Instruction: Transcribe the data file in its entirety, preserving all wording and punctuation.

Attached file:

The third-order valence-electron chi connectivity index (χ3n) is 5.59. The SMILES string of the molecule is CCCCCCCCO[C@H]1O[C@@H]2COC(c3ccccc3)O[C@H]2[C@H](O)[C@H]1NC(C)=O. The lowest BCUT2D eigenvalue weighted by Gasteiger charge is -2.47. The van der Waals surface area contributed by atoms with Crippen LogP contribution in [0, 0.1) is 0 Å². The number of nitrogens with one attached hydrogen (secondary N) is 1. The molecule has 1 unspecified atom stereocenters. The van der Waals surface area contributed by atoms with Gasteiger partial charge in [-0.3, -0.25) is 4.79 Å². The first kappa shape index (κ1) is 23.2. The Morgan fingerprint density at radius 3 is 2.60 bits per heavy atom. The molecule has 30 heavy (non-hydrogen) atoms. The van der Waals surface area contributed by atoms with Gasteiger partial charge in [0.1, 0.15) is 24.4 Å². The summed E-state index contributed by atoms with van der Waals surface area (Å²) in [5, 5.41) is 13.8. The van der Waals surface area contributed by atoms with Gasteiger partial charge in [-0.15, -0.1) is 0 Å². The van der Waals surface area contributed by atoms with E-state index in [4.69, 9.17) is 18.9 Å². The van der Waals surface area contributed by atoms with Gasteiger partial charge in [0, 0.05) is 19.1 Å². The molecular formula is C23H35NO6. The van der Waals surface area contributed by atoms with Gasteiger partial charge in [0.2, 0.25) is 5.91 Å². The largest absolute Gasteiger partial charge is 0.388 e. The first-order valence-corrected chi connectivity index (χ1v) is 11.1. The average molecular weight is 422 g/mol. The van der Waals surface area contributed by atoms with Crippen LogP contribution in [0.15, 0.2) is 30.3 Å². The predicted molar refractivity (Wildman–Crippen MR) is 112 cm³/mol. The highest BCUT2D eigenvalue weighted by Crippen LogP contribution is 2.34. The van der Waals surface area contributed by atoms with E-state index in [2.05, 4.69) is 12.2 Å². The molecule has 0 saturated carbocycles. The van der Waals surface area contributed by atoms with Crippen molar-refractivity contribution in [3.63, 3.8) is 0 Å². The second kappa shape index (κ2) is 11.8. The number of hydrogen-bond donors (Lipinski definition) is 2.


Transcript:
The third-order valence-electron chi connectivity index (χ3n) is 5.59. The SMILES string of the molecule is CCCCCCCCO[C@H]1O[C@@H]2COC(c3ccccc3)O[C@H]2[C@H](O)[C@H]1NC(C)=O. The lowest BCUT2D eigenvalue weighted by Gasteiger charge is -2.47. The van der Waals surface area contributed by atoms with Crippen LogP contribution in [0, 0.1) is 0 Å². The number of nitrogens with one attached hydrogen (secondary N) is 1. The molecule has 1 unspecified atom stereocenters. The van der Waals surface area contributed by atoms with Gasteiger partial charge in [-0.3, -0.25) is 4.79 Å². The first kappa shape index (κ1) is 23.2. The Morgan fingerprint density at radius 3 is 2.60 bits per heavy atom. The molecule has 30 heavy (non-hydrogen) atoms. The van der Waals surface area contributed by atoms with Gasteiger partial charge in [0.1, 0.15) is 24.4 Å². The summed E-state index contributed by atoms with van der Waals surface area (Å²) in [5, 5.41) is 13.8. The van der Waals surface area contributed by atoms with Gasteiger partial charge in [-0.15, -0.1) is 0 Å². The van der Waals surface area contributed by atoms with E-state index in [4.69, 9.17) is 18.9 Å². The van der Waals surface area contributed by atoms with Gasteiger partial charge in [0, 0.05) is 19.1 Å². The molecular formula is C23H35NO6. The van der Waals surface area contributed by atoms with Gasteiger partial charge in [0.2, 0.25) is 5.91 Å². The largest absolute Gasteiger partial charge is 0.388 e. The first-order valence-corrected chi connectivity index (χ1v) is 11.1. The average molecular weight is 422 g/mol. The van der Waals surface area contributed by atoms with Crippen LogP contribution in [0.15, 0.2) is 30.3 Å². The predicted molar refractivity (Wildman–Crippen MR) is 112 cm³/mol. The highest BCUT2D eigenvalue weighted by Crippen LogP contribution is 2.34. The van der Waals surface area contributed by atoms with E-state index in [2.05, 4.69) is 12.2 Å². The molecule has 0 saturated carbocycles. The van der Waals surface area contributed by atoms with Crippen molar-refractivity contribution in [3.63, 3.8) is 0 Å². The second kappa shape index (κ2) is 11.8. The number of hydrogen-bond donors (Lipinski definition) is 2.